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Managing Hashimoto’s in Pregnancy

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Question

What are the current recommendations regarding > treating Hashimoto’s during pregnancy? How frequently should the woman be monitored with thyroid tests? Should she be followed a high risk OBGYN?

Thank you.

Dr. Amy Handler, Katonah, NY

Response

This question demands an answer subdivided in several parts. Concerning thyroid function, most patients (but not all) with Hashimoto’s disease already take l-T4 before pregnancy (this was not specified in the question asked). – If it is the case, thyroid function tests should be carried out rapidly after conception (say, within 8-10 weeks and no later than 12 wks) and the l-T4 dosage adapted. Depending on the functional capabilities of the thyroid gland to adapt to the increased hormonal demands during gestation (see article by Mike Kaplan in Thyroid), the daily dosage should be increased (usually by 30-60 % eventually, above preconception dosage), but it is important to note that the l-T4 increment may vary widely individually. The main objective in these early stages is to avoid a raise in serum TSH and obviously a fall in free T4 (risk for the fetal development, etc). After this early adaptation, we check thyroid function in such patients every 2 months until 5-6 months gestation. Thereafter the dosage usually remains unchanged until parturition. – If this Hashimoto patient does not yet require l-T4 before pregnancy because she is euthyroid, I suggest to follow the algorithm that I have proposed in 1998 (see Trends in Endocrinology & Metabolism, vol. 9; N° 10; December 1998). In this scheme, we base our attitude on the titers of thyroid antibodies and serum TSH levels (when these are still within normal range) to decide whether to treat or monitor. If l-T4 treatment is given, the buckle rejoins the first option discussed above. If l-T4 treatment is not warranted (TSH below 2.5 mU/L; low Ab titers; normal free T4 around mid-gestation), we later monitor thyroid function tests (TSH and free T4) around 27-28 and 34-35 weeks gestation. – An additional difficulty could be those (extremely rare) patients who would only have a low-normal free T4 without serum TSH elevation during early gestation. We don’t encounter such patients (but others do ??) and it has been proposed by some authors to give the mother (and perhaps the fetus ?) the potential benefit of l-T4 treatment in such instances. – In all cases patients with Hashimoto’s disease should see an endocrinologist during and after the pregnancy (because of the risk of postpartum thyroiditis). During pregnancy, we follow these patients in close collaboration with the ObGyn, but high risk ObGyn is not mandatory (in my opinion). – It should also be remembered that Hahimoto’s patients have an increased risk of early miscarriage (see article by Poppe et al. in Thyroid, November 2002 and a review in press by Glinoer in Human Reproduction Update). This risk could justify the opinion of a “high risk ObGyn”, even though there is not much that can presently be done to reduce the miscarriage risk (except to have a normal thyroid function, probably ?); in rare cases trials have been initiated using steroids or iv IG (in women with recurrent abortions).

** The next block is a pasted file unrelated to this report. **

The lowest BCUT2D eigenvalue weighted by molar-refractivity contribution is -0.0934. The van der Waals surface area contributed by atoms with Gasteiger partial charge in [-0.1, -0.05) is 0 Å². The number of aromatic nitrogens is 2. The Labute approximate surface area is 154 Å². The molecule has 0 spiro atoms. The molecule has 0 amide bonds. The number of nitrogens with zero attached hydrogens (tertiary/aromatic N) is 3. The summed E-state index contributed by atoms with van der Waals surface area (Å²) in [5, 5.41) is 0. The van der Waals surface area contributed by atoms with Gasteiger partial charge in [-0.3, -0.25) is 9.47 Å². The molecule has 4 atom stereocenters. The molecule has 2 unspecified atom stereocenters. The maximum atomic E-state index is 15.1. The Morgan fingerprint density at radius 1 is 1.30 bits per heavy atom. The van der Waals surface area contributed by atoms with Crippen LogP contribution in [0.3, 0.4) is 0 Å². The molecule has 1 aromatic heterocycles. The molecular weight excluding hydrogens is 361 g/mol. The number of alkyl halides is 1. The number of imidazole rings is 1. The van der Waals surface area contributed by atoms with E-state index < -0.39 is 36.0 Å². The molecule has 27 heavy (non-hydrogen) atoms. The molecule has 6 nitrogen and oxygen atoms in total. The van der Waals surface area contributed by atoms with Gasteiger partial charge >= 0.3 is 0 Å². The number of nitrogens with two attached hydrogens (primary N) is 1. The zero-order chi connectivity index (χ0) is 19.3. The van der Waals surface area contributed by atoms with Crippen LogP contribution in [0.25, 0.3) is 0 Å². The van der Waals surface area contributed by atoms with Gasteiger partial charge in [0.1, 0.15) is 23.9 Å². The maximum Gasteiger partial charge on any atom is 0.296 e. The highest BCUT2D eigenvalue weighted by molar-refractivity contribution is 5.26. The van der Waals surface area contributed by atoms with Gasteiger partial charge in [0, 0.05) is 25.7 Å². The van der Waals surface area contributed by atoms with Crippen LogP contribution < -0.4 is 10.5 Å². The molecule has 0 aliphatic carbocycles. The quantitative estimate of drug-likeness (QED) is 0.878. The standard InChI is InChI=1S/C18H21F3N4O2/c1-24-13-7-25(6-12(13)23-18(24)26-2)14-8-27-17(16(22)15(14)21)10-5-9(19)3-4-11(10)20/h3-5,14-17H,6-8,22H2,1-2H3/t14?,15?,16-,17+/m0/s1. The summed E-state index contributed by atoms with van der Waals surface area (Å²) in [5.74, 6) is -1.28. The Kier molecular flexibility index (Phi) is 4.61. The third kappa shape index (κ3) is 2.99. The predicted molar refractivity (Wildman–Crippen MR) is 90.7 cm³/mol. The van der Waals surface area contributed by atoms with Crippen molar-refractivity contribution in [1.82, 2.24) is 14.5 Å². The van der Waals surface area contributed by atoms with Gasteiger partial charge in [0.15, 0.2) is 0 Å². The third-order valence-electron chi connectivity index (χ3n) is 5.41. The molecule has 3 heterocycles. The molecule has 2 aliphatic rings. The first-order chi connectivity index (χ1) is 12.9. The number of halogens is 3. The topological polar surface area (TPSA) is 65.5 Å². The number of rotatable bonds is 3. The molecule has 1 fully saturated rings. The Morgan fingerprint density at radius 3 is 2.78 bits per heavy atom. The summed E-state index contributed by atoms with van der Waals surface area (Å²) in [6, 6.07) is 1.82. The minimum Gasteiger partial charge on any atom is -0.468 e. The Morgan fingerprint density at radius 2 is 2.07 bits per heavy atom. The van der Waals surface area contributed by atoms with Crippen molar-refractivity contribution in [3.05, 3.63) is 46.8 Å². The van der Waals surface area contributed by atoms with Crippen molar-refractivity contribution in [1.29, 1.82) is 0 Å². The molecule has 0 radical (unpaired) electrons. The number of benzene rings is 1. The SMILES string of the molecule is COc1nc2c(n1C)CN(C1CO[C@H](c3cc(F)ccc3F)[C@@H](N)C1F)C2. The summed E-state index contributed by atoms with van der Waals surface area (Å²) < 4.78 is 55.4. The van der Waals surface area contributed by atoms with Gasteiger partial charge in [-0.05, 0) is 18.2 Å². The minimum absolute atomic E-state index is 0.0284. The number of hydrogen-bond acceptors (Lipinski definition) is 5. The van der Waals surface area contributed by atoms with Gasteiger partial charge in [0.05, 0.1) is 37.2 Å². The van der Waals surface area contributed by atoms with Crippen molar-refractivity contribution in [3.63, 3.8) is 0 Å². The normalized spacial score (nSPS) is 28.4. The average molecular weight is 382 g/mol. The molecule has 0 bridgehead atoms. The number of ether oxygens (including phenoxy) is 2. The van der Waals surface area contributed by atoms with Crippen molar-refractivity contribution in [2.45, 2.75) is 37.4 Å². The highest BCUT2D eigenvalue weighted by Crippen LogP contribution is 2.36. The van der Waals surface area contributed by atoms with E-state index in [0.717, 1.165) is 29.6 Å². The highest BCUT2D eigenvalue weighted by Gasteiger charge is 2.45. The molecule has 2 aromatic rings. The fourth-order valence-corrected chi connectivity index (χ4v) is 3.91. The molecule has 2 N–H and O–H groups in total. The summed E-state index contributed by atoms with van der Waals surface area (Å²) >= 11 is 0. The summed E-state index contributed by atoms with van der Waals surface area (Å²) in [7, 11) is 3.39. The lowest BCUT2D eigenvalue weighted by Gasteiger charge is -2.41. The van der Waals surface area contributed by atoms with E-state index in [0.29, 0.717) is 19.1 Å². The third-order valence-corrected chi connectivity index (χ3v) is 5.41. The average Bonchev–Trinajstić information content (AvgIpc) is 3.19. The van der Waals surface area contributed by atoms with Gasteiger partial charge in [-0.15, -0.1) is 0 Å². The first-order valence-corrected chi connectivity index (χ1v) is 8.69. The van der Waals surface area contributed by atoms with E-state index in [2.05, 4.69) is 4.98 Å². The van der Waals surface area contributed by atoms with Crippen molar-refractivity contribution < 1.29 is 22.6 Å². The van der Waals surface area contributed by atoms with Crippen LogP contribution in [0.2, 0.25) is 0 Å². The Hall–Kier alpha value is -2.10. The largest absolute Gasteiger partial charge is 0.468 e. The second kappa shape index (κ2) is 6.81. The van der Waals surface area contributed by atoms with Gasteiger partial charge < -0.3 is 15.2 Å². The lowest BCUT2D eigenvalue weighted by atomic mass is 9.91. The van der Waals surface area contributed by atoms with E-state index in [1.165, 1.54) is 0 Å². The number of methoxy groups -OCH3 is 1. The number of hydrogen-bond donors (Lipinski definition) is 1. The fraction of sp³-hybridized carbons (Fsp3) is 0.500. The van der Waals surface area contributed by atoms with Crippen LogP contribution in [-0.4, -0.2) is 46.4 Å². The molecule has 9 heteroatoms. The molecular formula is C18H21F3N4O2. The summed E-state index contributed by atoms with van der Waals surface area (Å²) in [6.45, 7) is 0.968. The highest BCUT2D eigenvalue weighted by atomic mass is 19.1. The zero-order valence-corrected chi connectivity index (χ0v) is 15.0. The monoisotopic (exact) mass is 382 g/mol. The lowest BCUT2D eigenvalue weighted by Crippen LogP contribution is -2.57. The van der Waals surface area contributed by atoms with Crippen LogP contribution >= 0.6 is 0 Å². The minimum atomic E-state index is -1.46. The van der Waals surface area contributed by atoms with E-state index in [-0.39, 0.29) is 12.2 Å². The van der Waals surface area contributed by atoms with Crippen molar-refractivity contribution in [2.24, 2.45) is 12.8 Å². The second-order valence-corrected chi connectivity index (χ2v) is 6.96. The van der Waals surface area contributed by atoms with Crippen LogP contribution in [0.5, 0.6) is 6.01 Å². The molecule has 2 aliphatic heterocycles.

Prof Daniel Glinoer